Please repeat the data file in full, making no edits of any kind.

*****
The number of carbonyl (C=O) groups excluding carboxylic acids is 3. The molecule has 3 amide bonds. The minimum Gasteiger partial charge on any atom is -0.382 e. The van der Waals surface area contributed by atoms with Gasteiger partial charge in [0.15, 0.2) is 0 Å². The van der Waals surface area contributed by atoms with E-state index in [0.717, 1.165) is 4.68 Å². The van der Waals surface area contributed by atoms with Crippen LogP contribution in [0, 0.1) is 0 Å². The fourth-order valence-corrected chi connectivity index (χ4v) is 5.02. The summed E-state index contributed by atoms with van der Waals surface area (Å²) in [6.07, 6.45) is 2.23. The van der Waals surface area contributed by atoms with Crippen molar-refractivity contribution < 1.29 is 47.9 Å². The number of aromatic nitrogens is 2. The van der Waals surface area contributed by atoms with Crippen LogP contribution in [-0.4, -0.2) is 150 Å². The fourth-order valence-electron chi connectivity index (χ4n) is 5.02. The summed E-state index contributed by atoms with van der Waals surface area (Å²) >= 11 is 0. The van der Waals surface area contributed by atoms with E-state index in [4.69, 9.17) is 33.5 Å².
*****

The number of carbonyl (C=O) groups excluding carboxylic acids is 3. The molecule has 3 amide bonds. The minimum Gasteiger partial charge on any atom is -0.382 e. The van der Waals surface area contributed by atoms with Gasteiger partial charge in [0.15, 0.2) is 0 Å². The van der Waals surface area contributed by atoms with E-state index in [0.717, 1.165) is 4.68 Å². The van der Waals surface area contributed by atoms with Crippen LogP contribution in [0, 0.1) is 0 Å². The fourth-order valence-corrected chi connectivity index (χ4v) is 5.02. The summed E-state index contributed by atoms with van der Waals surface area (Å²) in [6.07, 6.45) is 2.23. The van der Waals surface area contributed by atoms with Crippen molar-refractivity contribution < 1.29 is 47.9 Å². The number of aromatic nitrogens is 2. The van der Waals surface area contributed by atoms with Crippen LogP contribution in [-0.4, -0.2) is 150 Å². The fourth-order valence-electron chi connectivity index (χ4n) is 5.02. The summed E-state index contributed by atoms with van der Waals surface area (Å²) >= 11 is 0. The van der Waals surface area contributed by atoms with E-state index in [4.69, 9.17) is 33.5 Å².